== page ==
Exports in China, a major component of China’s growth, declined by 6.8 percent in November year on year, worse than the 5 percent drop in October, and revealing weak global demand.
China’s imports declined 8.7 percent in November, highlighting further import weakness, although November’s import data was not as severe as the 12.6 percent plunge in October.
Commodities are taking a hit on Tuesday, particularly mining companies in Australia that depend on the Chinese economy for growth.
New Japanese data released today showed that Japan’s economy grew 1 percent in the third quarter, beating forecasts, lifting the Yen, and lowering monetary easing expectations from the Bank of Japan.
Crude oil remains on the spotlight on Tuesday after the recent slide on Monday back to 2009 levels hurt shares of energy companies and raw materials across the globe after OPEC decided on Friday to maintain its current level of production.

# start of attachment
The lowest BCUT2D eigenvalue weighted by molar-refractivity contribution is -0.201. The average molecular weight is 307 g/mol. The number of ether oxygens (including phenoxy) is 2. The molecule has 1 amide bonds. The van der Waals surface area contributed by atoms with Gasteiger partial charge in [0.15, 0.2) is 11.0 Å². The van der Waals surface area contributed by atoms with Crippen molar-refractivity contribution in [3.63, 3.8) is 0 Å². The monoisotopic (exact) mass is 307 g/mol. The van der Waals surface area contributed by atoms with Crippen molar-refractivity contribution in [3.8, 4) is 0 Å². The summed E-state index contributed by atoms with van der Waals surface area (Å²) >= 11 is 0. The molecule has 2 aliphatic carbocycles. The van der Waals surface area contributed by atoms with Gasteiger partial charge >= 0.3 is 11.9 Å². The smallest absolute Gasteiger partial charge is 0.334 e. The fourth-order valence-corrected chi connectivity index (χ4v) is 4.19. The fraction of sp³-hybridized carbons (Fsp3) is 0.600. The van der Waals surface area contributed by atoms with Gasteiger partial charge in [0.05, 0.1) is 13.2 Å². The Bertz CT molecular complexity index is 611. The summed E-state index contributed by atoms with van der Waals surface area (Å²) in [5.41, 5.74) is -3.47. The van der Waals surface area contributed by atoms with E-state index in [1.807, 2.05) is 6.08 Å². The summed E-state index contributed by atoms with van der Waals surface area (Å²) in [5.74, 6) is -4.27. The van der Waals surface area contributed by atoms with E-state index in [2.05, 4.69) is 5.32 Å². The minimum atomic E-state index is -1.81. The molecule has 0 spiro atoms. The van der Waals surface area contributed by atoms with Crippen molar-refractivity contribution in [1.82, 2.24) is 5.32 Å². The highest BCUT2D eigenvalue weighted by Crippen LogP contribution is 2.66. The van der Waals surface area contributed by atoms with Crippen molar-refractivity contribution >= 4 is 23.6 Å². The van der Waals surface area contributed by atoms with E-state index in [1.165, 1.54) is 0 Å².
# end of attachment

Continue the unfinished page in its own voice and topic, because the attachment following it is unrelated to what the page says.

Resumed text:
Falling oil prices have also dented inflation expectations, making it challenging for central banks to reach their inflation targets.
The sudden fall of WTI oil prices on Monday which tumbled below $38 a barrel, creates a challenging environment for some U.S. shale companies to survive since Saudi Arabia, which derives 80 percent of its revenue from oil, still has hundreds of billions in foreign currency reserves from boom years when oil was trading high, although their cash pile is shrinking.
New global oil and gas production projects worth an estimated $ 1.5 trillion are at risk because of plunging oil prices.
Currently, WTI January 2016 futures are trading up 0.29 (+.77 percent) to $37.94 a barrel.